I took the image above yesterday around 6:30pm. Unassuming, anonymous and stepping out of my apartment building in downtown Brooklyn to a comfortable fall evening.
The question that emerges here is this: should I have asked this man for his permission in shooting him as the subject of my photograph? As a vendor in a public space, albeit his work space, I consciously waited for his head to turn before closing the shutter. I didn’t want his face to appear in the image; I didn’t want to ask his permission for a photograph. I wanted to shoot the image at that moment and in as natural a setting as possible. It was my desire for him to remain unguarded. Some may say I was wrong – I should’ve asked for his permission. Seeing he is the subject, he has the right to express his dis/approval for my actions. In theory, I agree, respect and consideration should and do enter the equation. However, it’s a public space and while I don’t intend on using the image for publication purposes, does exercising my rights as a hobbyist photographer trump his when shooting a casual picture? Is this a matter of intent? On the flip side of the coin, some may argue that by asking for permission you’re losing a quality of the image that can only be captured “in the moment.” Stopping to speak to him renders a studio-like scene for the subject(s) which may have its advantages depending on your objective. If I chose to publish this image in a professional manner or caption the photo with a misleading/debasing statement, I understand that qualifies as a reason to request his permission vs. just innocuous portraiture but where my understanding becomes blurred is in the decision – to ask or not to ask.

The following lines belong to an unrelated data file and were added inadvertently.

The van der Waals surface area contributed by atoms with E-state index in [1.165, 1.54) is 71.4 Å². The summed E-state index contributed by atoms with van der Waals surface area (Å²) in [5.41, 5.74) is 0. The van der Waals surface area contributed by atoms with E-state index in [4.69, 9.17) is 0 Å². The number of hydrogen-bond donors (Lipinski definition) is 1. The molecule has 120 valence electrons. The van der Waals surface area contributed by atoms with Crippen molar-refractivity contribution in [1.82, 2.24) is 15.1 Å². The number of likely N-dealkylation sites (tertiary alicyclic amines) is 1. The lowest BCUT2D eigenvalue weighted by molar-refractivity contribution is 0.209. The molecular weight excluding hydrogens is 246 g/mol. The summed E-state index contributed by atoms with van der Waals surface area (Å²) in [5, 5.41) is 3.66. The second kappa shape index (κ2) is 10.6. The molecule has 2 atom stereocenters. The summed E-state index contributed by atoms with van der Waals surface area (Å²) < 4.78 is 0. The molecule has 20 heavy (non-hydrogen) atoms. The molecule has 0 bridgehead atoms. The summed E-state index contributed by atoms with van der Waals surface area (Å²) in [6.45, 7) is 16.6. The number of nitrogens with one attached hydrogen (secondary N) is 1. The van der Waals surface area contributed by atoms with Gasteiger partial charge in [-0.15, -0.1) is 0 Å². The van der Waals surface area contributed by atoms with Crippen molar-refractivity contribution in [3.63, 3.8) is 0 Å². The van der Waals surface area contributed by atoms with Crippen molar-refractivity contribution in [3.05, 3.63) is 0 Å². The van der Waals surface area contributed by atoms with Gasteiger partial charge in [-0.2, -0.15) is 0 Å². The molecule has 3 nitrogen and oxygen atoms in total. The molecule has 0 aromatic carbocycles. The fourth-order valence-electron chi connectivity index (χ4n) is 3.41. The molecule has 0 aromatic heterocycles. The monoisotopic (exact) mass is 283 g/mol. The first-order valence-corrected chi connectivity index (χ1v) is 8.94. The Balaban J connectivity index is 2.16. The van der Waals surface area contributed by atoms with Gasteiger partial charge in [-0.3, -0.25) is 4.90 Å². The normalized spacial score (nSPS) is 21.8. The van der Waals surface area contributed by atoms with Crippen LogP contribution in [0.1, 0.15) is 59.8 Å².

I know there is discourse on humanitarian photography concerning how images are used, particularly of those in conflict or crisis situations. The topic is sensitive and one that I’m sure endures unending discussion/debate. But could you argue that for any image you take of any person in public requires the permission of the subject? Is this reasonable? We could go around in circles about the ethics of photography for hours…
Where though, do we draw the line as photographers?